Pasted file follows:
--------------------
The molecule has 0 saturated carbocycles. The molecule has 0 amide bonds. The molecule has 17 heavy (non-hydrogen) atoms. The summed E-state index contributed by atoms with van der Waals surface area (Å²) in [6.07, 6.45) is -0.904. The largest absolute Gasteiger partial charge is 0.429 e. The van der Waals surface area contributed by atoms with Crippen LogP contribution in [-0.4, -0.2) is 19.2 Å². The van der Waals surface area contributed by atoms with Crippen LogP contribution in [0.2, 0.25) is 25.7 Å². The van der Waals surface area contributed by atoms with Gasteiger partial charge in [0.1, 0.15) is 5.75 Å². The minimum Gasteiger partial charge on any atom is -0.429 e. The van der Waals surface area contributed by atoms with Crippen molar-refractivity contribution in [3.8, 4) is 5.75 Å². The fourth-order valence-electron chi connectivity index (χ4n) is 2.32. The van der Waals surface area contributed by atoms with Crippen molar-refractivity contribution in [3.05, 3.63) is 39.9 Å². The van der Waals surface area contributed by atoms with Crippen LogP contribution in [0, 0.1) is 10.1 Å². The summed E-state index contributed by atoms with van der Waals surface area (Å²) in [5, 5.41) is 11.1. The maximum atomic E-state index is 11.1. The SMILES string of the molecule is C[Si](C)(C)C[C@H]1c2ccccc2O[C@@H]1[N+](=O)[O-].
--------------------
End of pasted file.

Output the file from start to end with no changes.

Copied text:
The molecule has 0 saturated carbocycles. The molecule has 0 amide bonds. The molecule has 17 heavy (non-hydrogen) atoms. The summed E-state index contributed by atoms with van der Waals surface area (Å²) in [6.07, 6.45) is -0.904. The largest absolute Gasteiger partial charge is 0.429 e. The van der Waals surface area contributed by atoms with Crippen LogP contribution in [-0.4, -0.2) is 19.2 Å². The van der Waals surface area contributed by atoms with Crippen LogP contribution in [0.2, 0.25) is 25.7 Å². The van der Waals surface area contributed by atoms with Gasteiger partial charge in [0.1, 0.15) is 5.75 Å². The minimum Gasteiger partial charge on any atom is -0.429 e. The van der Waals surface area contributed by atoms with Crippen molar-refractivity contribution in [3.8, 4) is 5.75 Å². The fourth-order valence-electron chi connectivity index (χ4n) is 2.32. The van der Waals surface area contributed by atoms with Crippen molar-refractivity contribution in [3.05, 3.63) is 39.9 Å². The van der Waals surface area contributed by atoms with Crippen LogP contribution in [0, 0.1) is 10.1 Å². The summed E-state index contributed by atoms with van der Waals surface area (Å²) in [5, 5.41) is 11.1. The maximum atomic E-state index is 11.1. The SMILES string of the molecule is C[Si](C)(C)C[C@H]1c2ccccc2O[C@@H]1[N+](=O)[O-].